AZTEK, THE ULTIMATE MAN #2 (DC, 1996) – “Too Many Crooks,” [W] Grant Morrison & Mark Millar, [A] N. Steven Harris. Aztek and Kyle Rayner team up against Major Force, who murdered Kyle’s first girlfriend. I guess Aztek didn’t really have any high concept or premise; perhaps it was just supposed to be a reaction against the hyperviolent superhero comics of the time. The best part of this issue is Aztek’s application for federal registration as a superhero, which takes up the last two pages and is full of funny jokes, like “Have you been bitten by anything radioactive? (yes/no)”

JULIUS CORENTIN ACQUEFACQUES T.5 (Delcourt, 2004) – La 2,333^e Dimension, [W/A] Marc-Antoine Mathieu. This series is probably the most advanced example of metatext in the comics medium. Each volume is a very deep exploration of the formal properties of comics. In this volume, the eponymous protagonist discovers that the system of linear perspective has stopped working, and his world is stuck between two and three dimensions. To fix the problem, he has to travel into the third dimension. When he reaches the third dimension, the reader has to put on a pair of 3D glasses, which are included, to continue reading. This comic predates The League of Extraordinary Gentlemen: The Black Dossier, which also included 3D glasses as a similar narrative gimmick. Also, Jules discovers that his world is just one of many worlds, and the other “worlds” include an earlier album of his own series, as well as Trondheim’s La Mouche and Schuiten and Peeters’s Fever in Urbicand. The latter book was a major influence on Mathieu because of its focus on metatext and architecture. Julius Corentin is a very, very important work, and any scholarly account of the use of metatext in comics would be incomplete without it. If I’d had easier access to these books when I was writing my own first book, I might have written about them. The trouble is that none of these books have been translated into English, and some of them have unusual features, like pop-up pages, that would make them expensive to publish in physical form.  

THE WAKE #7 (Vertigo, 2014) – “The Wake Part Three,” as above (though that title is misleading since issue 5 wasn’t part one). Leeward and her mentor Pub are now galley slaves aboard an ocean liner. A villain, Marlow, promises to kill not only the two of them, but also everyone else who might know about Leeward’s signal. After this sequence, I was furious at Marlow, and I was very disappointed that he’s still alive after issue 10. Before Marlow can kill Leeward, a giant Mer capsizes Leeward’s ship and eats her, and inside its mouth, she meets some human pirates. Again, this issue is full of spectacular renderings of landscapes, vehicles and creatures.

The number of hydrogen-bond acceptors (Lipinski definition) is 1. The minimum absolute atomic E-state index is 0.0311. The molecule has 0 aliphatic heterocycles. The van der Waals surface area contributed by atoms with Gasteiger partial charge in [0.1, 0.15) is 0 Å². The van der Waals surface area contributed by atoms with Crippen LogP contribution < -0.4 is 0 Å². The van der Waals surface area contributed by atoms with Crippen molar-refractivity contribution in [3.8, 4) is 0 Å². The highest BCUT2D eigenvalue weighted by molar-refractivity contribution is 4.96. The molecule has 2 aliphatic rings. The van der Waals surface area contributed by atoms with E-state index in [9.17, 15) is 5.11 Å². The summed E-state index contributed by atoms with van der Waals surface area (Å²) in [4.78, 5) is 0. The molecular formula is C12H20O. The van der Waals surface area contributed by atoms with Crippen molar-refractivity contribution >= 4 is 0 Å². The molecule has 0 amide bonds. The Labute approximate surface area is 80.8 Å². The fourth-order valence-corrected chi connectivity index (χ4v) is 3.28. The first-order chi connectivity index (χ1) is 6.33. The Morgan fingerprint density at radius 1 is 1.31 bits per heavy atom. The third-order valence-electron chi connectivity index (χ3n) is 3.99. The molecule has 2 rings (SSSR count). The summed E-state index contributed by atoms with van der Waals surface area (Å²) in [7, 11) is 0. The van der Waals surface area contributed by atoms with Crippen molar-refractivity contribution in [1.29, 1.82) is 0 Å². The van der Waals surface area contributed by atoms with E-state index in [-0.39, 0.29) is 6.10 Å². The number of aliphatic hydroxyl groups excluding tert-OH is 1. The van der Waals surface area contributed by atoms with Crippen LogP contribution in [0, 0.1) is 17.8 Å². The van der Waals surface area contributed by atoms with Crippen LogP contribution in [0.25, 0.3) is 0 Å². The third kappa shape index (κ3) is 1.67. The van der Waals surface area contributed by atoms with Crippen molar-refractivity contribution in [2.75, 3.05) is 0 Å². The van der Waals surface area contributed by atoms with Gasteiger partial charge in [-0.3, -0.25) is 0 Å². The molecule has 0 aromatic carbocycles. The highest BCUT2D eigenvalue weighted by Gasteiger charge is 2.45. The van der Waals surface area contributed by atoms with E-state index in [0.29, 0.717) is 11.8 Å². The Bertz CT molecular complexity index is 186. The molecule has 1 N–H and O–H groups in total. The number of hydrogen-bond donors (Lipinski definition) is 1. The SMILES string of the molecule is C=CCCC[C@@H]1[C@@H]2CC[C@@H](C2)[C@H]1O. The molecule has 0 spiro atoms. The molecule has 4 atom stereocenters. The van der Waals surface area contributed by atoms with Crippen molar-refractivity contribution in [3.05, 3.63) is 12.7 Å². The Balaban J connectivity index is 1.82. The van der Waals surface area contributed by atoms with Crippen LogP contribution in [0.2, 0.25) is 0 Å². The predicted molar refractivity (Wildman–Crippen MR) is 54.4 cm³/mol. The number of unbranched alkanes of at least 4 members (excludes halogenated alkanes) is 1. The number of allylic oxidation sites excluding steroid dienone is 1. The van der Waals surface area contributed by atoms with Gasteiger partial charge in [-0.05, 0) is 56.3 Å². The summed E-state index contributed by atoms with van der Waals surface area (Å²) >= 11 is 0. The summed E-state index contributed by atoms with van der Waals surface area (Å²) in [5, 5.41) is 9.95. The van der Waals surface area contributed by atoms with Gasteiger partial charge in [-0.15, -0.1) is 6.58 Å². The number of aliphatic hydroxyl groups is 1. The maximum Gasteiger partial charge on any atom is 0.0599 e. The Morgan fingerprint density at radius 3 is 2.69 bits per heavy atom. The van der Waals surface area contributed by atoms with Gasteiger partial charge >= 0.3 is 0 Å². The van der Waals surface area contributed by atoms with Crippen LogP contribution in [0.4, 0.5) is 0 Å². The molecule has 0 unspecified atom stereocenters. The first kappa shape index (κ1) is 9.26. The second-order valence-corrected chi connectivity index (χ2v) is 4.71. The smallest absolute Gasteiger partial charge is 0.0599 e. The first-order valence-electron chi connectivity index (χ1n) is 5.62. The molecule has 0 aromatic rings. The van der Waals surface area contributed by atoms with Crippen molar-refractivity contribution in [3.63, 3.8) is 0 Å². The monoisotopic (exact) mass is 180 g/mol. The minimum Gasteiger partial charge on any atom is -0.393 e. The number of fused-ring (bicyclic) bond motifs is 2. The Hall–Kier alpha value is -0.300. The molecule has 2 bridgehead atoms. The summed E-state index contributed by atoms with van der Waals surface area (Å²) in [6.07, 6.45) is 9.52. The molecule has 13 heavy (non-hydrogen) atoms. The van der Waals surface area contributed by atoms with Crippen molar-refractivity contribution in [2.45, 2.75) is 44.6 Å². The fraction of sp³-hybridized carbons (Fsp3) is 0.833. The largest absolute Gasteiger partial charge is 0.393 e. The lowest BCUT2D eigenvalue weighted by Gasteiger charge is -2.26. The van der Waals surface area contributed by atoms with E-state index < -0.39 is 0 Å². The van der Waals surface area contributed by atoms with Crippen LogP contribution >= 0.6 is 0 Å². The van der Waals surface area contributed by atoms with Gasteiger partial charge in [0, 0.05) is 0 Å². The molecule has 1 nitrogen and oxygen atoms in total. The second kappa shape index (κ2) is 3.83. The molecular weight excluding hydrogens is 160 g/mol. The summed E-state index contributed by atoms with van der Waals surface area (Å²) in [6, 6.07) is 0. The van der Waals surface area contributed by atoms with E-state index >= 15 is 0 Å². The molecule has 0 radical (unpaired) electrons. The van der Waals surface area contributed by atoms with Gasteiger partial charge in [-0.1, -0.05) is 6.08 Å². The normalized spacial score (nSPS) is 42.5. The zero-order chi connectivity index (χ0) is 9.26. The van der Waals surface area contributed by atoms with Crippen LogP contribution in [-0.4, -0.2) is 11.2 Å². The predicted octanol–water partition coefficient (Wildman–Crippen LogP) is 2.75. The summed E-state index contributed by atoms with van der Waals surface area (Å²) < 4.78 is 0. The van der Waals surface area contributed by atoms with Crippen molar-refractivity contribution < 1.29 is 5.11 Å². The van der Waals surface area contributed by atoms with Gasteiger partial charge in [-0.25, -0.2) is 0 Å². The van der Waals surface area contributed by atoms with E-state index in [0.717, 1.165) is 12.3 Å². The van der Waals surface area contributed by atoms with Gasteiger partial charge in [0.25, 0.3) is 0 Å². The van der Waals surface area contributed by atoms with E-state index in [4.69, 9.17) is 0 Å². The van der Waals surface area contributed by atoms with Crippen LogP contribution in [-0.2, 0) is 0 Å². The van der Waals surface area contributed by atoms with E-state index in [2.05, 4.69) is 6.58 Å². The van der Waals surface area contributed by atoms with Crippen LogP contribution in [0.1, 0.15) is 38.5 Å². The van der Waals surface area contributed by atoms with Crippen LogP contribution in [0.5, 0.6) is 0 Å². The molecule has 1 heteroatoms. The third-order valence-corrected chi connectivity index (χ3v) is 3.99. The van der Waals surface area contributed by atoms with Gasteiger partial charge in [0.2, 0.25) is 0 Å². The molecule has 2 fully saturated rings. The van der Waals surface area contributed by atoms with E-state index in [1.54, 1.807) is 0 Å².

THE SANDMAN #13 (DC, 1989) – “Men of Good Fortune,” [W] Neil Gaiman, [A] Michael Zulli. This is the issue that introduces Hob Gadling. I think it was the first issue that was set in the past, unless “Tales in the Sand” counts. I know this story very well, but it was still worth revisiting. On rereading, I notice that when Gadling went into the printing trade, his partner was William Caxton, the first English printer. It’s also interesting to notice how the inn’s architecture and décor change with each century, even though it remains in the same place, and how Morpheus and Hob dress in period-appropriate clothes. The most powerful moment of the issue is in 1689, when Hob is at his lowest ebb, and Morpheus asks him whether he still wants to live, and he pauses for two panels before saying “Are you crazy? Death is a mug’s game. I got so much to live for.”

MEGATON MAN #7 (Kitchen Sink, 1985) – “No Bad Guy Shall Escape My Patrol!”, [W/A] Don Simpson. This issue is mostly a series of parodies of various other comics – Elfquest, Green Lantern and Green Arrow (including a reference to the “black skins” page), and the Spirit, specifically P’Gell. Stella Starlight and the other Ann Arbor characters don’t appear in this issue, and as a result it’s not very interesting. Megaton Man, like certain issues of Cerebus, is not going to age well, because its jokes are only funny to readers who are familiar with all the things it’s parodying. This issue also includes a Border Worlds story which is composed mostly of talking heads. I just saw that Fantagraphics was going to publish a print version of the never-published 1963 Annual. That’s exciting, though I can’t imagine how they got permission to do it.

THE SPIRIT #42 (Kitchen Sink, 1949/1988) – four stories, [W/A] Will Eisner. “The Vernal Equinox” is a cute and cleverly plotted story where some criminals try to recover some loot from under a dam. “Foul Play” is an acknowledged classic, in which a man falsely believes he’s going to be accused of murder. There’s one brilliant sequence in which the man decides he’s worrying about nothing, and then the phone rings. The sound effect RING takes up most of the middle tier of the page, and it causes the man’s entire body to tense up in shock. “A Pot of Gold” is about a female leprechaun and a group of three villains, including Mr. Carrion. “Introducing Lovely Looie” is a parody of the wrestler Gorgeous George, who was a pivotal figure in the history of both television and professional wrestling, although he’s barely remembered today.